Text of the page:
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Edward Snowden said Monday that his decision to expose National Security Agency surveillance programs was vindicated by a federal judge's ruling that the mass collection of phone data is probably unconstitutional.

"I acted on my belief that the N.S.A.'s mass surveillance programs would not withstand a constitutional challenge, and that the American public deserved a chance to see these issues determined by open courts," Snowden, who resides in Russia under temporary political asylum, said in a statement. "Today, a secret program authorized by a secret court was, when exposed to the light of day, found to violate Americans' rights. It is the first of many."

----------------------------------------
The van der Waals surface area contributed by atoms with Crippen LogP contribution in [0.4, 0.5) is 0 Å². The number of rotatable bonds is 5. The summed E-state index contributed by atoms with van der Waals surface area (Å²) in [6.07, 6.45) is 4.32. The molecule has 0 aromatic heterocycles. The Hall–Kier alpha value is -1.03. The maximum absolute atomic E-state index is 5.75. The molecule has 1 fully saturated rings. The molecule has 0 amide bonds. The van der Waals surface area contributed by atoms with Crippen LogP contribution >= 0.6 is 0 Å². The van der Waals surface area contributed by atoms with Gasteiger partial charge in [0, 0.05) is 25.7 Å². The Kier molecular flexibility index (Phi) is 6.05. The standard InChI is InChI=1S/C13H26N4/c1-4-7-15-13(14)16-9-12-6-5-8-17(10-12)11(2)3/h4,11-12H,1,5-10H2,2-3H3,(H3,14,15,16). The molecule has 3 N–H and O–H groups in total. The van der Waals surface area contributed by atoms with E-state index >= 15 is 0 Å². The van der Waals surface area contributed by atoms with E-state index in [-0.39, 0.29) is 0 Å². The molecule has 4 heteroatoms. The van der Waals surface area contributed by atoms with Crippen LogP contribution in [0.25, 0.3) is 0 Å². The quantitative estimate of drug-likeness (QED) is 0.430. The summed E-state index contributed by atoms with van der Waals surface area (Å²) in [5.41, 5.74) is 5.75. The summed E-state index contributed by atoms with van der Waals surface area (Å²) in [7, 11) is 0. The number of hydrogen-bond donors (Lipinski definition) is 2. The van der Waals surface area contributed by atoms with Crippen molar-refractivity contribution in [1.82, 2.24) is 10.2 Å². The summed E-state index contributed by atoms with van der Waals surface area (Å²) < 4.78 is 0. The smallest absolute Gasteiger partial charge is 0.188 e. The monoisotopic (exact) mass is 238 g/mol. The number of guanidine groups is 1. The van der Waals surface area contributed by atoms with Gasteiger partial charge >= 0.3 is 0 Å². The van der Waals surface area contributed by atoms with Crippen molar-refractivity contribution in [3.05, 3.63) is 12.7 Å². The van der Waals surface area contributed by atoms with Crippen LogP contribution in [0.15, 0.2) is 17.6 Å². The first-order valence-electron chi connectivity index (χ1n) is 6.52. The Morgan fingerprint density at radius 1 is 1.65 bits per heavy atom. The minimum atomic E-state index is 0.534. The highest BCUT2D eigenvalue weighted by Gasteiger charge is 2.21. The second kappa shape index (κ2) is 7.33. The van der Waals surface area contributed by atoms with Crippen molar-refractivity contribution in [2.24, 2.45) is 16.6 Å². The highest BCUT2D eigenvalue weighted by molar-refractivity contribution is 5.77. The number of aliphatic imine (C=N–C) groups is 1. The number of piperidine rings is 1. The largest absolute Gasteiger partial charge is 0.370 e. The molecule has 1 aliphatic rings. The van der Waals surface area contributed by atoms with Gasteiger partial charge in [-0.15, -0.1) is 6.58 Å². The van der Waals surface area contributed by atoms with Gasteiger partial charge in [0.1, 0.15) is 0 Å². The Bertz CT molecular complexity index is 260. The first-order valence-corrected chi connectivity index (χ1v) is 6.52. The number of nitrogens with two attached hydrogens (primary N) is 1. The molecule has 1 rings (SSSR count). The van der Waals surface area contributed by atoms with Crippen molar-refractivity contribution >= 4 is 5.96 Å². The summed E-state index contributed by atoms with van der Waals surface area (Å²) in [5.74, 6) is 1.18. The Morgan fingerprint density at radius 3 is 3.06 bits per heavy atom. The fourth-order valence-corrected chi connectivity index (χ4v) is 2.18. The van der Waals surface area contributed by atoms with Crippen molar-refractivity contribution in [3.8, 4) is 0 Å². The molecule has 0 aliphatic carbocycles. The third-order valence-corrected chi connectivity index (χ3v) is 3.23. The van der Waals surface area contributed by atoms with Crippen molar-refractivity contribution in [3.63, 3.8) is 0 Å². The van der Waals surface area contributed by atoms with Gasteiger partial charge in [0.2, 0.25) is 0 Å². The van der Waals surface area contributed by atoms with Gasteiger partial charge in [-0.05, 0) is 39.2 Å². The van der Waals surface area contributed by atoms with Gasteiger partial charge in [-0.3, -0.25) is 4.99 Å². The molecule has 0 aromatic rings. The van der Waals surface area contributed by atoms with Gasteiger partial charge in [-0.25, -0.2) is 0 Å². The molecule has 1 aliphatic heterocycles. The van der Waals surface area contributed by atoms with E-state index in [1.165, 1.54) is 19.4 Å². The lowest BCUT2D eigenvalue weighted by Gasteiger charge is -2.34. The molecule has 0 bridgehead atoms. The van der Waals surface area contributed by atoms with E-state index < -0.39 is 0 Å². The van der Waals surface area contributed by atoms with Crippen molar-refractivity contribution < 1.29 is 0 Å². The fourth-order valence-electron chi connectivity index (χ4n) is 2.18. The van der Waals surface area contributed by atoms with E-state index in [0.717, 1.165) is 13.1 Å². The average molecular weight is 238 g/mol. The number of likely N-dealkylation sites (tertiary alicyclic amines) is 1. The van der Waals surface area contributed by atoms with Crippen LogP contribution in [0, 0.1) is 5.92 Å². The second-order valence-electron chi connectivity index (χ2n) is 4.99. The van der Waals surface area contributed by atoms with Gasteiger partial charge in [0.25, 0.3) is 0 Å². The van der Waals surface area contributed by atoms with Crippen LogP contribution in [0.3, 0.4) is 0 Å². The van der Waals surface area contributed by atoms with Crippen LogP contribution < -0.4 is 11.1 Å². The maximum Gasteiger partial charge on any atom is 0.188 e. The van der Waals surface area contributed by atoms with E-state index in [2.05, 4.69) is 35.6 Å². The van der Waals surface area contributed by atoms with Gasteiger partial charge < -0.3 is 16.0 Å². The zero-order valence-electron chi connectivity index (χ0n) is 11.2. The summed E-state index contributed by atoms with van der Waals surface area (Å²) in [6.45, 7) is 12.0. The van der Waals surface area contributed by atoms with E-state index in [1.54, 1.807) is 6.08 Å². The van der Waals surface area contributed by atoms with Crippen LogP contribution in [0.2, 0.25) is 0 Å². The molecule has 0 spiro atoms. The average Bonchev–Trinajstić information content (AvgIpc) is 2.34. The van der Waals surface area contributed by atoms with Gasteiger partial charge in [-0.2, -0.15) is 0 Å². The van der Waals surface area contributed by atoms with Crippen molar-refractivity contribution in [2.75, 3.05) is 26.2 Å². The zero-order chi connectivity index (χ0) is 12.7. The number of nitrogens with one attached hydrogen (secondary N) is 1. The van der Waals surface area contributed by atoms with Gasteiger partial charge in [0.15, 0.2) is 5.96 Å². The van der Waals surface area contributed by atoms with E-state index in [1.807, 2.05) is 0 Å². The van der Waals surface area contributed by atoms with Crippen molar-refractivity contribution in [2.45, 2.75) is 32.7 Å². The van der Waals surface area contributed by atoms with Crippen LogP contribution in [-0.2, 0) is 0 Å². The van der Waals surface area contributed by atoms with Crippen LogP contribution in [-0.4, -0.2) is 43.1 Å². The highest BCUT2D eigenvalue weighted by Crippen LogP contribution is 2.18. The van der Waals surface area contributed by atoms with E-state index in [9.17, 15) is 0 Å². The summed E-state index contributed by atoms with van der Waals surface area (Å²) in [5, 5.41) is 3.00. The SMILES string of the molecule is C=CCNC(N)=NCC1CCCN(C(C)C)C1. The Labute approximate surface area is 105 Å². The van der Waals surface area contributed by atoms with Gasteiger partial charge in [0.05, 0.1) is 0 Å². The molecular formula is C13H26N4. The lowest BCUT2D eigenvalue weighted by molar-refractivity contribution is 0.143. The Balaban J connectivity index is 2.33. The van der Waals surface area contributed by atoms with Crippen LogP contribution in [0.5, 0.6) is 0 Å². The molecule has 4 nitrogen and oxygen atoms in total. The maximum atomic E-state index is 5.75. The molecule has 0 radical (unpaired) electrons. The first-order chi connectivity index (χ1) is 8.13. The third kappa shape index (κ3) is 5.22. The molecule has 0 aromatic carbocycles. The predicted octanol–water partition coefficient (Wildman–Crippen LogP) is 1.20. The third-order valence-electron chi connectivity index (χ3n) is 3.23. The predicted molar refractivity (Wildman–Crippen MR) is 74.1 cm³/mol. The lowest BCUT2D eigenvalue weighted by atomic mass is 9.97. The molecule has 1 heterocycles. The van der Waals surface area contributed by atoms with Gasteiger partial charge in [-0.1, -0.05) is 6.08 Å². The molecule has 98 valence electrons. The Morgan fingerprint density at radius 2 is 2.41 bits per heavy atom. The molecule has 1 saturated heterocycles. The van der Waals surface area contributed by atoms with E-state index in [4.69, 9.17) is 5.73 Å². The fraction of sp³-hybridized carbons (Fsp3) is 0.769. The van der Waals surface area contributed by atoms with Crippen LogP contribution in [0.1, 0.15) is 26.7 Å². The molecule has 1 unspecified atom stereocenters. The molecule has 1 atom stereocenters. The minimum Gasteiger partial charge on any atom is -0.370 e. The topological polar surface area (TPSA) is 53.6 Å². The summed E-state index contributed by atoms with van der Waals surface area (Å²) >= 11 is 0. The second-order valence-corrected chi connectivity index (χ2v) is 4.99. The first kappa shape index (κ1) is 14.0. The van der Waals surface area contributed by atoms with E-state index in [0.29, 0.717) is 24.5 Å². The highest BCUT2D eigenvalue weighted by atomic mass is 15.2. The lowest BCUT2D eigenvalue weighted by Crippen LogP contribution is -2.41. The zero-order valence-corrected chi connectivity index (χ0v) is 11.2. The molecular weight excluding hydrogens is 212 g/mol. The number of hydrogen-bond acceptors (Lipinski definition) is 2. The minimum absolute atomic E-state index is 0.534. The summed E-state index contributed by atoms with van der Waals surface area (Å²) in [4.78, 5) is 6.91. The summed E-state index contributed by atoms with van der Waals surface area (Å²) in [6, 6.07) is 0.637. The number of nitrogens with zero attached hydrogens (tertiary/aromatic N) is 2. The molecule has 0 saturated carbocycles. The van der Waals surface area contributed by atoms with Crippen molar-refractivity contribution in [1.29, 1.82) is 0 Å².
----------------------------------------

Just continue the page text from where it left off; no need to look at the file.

Snowden's statement was passed to The New York Times by journalist Glenn Greenwald, who broke the story about the bulk collection of data based on secret files the former NSA contractor shared.

Greenwald echoed Snowden's sentiments during an appearance on MSNBC, andpraised him because he ""came forward because, as he said, he found out that the government in secret was violating our constitutional rights, and could not in good conscience let that stand."

Monday's ruling came as the White House declared that Snowden would not receive amnesty.

"Mr. Snowden is accused of leaking classified information and faces felony charges here in the United States," said Caitlin Hayden, spokesperson for the National Security Council. "He should be returned to the U.S. as soon as possible, where he will be accorded full due process and protections."

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